It has been suggested that soil-thawing and snow-melting are critical triggers for vigorous emissions of nitrous oxide (N2O) from soils in cold regions. However, because soil freezing is affected by air temperature and snow cover, accurate predictions that estimate subsequent emissions of this important greenhouse gas are difficult to make. In this study, we measured in situ soil gas N2O and oxygen (O2) concentrations at two experimental sites in northern Japan over the period of a year, from November 2008 to October 2009, to clarify the factors stimulating N2O production in soil at low temperatures. The sites were N-fertilized bare arable lands with different soil frost depths and snowmelt rates, according to the snow cover management imposed. Winter-to-spring net N2O fluxes, ranging from -0.10 to 1.95kgN2O-N ha-1, were positively correlated with the annual maximum soil frost depth (ranging from 0.03 to 0.41m; r=0.951). In the plots with deeper maximum soil frost, winter-to-spring N2O fluxes represented 58% to 85% of the annual values. Soil N2O production was stimulated when the soil frost depth was greater than 0.15m or the daily mean soil temperature at 0.05-m depth was below -2.0°C. In the soil with the greatest frost depth, soil gas N2O concentrations at the depth of 0.10m peaked at 46ppm when soil gas O2 concentrations fell down to 0.12m3m-3 under soil temperature below 0.0°C. Snowmelt acceleration had no stimulating effect on N2O production in the soil during the winter-to-spring period.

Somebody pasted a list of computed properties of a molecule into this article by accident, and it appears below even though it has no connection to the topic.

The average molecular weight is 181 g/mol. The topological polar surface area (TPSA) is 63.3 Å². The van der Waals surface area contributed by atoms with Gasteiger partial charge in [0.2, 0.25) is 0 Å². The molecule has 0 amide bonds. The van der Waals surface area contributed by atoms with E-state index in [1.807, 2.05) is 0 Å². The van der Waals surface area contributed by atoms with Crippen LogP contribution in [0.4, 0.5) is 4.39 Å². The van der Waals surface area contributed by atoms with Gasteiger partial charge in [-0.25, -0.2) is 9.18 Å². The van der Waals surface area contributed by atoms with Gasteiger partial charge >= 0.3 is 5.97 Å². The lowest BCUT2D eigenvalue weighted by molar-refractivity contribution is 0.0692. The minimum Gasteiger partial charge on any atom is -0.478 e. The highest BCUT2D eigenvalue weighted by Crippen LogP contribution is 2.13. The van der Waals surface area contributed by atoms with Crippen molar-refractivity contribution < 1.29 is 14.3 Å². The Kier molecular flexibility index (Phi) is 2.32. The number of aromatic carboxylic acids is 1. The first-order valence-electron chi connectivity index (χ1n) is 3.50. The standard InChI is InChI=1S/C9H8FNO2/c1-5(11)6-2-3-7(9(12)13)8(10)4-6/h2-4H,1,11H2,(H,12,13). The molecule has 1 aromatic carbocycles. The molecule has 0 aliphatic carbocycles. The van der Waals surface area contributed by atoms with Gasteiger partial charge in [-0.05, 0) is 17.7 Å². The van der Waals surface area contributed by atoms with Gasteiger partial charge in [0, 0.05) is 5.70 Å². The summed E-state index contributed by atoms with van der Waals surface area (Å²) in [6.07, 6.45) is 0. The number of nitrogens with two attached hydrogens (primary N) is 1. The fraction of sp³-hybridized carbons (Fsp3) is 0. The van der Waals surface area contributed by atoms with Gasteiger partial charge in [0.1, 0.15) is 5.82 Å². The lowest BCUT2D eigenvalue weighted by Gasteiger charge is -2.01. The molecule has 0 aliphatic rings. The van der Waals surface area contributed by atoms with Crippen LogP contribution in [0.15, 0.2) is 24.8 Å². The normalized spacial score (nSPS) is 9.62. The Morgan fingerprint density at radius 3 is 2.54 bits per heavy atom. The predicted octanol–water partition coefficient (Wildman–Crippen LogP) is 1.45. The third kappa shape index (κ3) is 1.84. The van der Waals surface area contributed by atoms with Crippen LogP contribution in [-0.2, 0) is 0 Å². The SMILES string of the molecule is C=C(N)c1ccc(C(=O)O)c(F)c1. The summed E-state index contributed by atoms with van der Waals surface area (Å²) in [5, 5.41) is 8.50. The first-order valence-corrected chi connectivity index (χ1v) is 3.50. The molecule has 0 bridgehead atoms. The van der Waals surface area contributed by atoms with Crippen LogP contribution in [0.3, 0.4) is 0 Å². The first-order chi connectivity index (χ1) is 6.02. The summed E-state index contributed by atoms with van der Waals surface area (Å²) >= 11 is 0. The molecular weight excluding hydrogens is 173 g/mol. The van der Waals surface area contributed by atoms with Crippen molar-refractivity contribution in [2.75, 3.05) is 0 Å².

All Science Journal Classification (ASJC) codes
- Soil Science